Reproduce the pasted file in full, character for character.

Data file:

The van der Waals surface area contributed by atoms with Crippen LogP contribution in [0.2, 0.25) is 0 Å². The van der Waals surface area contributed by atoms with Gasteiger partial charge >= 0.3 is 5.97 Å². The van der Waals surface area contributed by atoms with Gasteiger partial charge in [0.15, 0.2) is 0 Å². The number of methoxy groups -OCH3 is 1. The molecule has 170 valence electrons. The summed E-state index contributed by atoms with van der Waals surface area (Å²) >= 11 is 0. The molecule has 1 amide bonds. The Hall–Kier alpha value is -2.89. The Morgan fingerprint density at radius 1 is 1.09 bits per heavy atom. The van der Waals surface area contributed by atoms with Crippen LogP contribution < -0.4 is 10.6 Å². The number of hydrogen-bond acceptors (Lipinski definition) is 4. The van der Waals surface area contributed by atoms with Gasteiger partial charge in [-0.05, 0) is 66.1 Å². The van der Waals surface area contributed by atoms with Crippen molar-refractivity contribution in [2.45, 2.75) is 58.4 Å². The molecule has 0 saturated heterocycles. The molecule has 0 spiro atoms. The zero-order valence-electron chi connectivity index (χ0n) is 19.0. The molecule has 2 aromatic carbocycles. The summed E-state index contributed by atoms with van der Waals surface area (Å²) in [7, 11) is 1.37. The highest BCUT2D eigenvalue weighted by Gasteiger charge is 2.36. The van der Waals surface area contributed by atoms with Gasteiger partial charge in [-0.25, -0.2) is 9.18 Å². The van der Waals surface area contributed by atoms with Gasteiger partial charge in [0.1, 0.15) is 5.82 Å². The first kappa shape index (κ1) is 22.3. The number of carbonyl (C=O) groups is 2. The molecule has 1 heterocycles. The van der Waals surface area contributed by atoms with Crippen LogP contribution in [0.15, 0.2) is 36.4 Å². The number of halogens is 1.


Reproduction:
The van der Waals surface area contributed by atoms with Crippen LogP contribution in [0.2, 0.25) is 0 Å². The van der Waals surface area contributed by atoms with Gasteiger partial charge >= 0.3 is 5.97 Å². The van der Waals surface area contributed by atoms with Gasteiger partial charge in [0.15, 0.2) is 0 Å². The number of methoxy groups -OCH3 is 1. The molecule has 170 valence electrons. The summed E-state index contributed by atoms with van der Waals surface area (Å²) >= 11 is 0. The molecule has 1 amide bonds. The Hall–Kier alpha value is -2.89. The Morgan fingerprint density at radius 1 is 1.09 bits per heavy atom. The van der Waals surface area contributed by atoms with Crippen LogP contribution < -0.4 is 10.6 Å². The number of hydrogen-bond acceptors (Lipinski definition) is 4. The van der Waals surface area contributed by atoms with Gasteiger partial charge in [-0.05, 0) is 66.1 Å². The van der Waals surface area contributed by atoms with Crippen molar-refractivity contribution in [2.45, 2.75) is 58.4 Å². The molecule has 0 saturated heterocycles. The molecule has 0 spiro atoms. The zero-order valence-electron chi connectivity index (χ0n) is 19.0. The molecule has 2 aromatic carbocycles. The summed E-state index contributed by atoms with van der Waals surface area (Å²) in [7, 11) is 1.37. The highest BCUT2D eigenvalue weighted by Gasteiger charge is 2.36. The van der Waals surface area contributed by atoms with Gasteiger partial charge in [-0.25, -0.2) is 9.18 Å². The van der Waals surface area contributed by atoms with Gasteiger partial charge in [0.1, 0.15) is 5.82 Å². The first kappa shape index (κ1) is 22.3. The number of carbonyl (C=O) groups is 2. The molecule has 1 heterocycles. The van der Waals surface area contributed by atoms with Crippen LogP contribution in [0.15, 0.2) is 36.4 Å². The number of halogens is 1.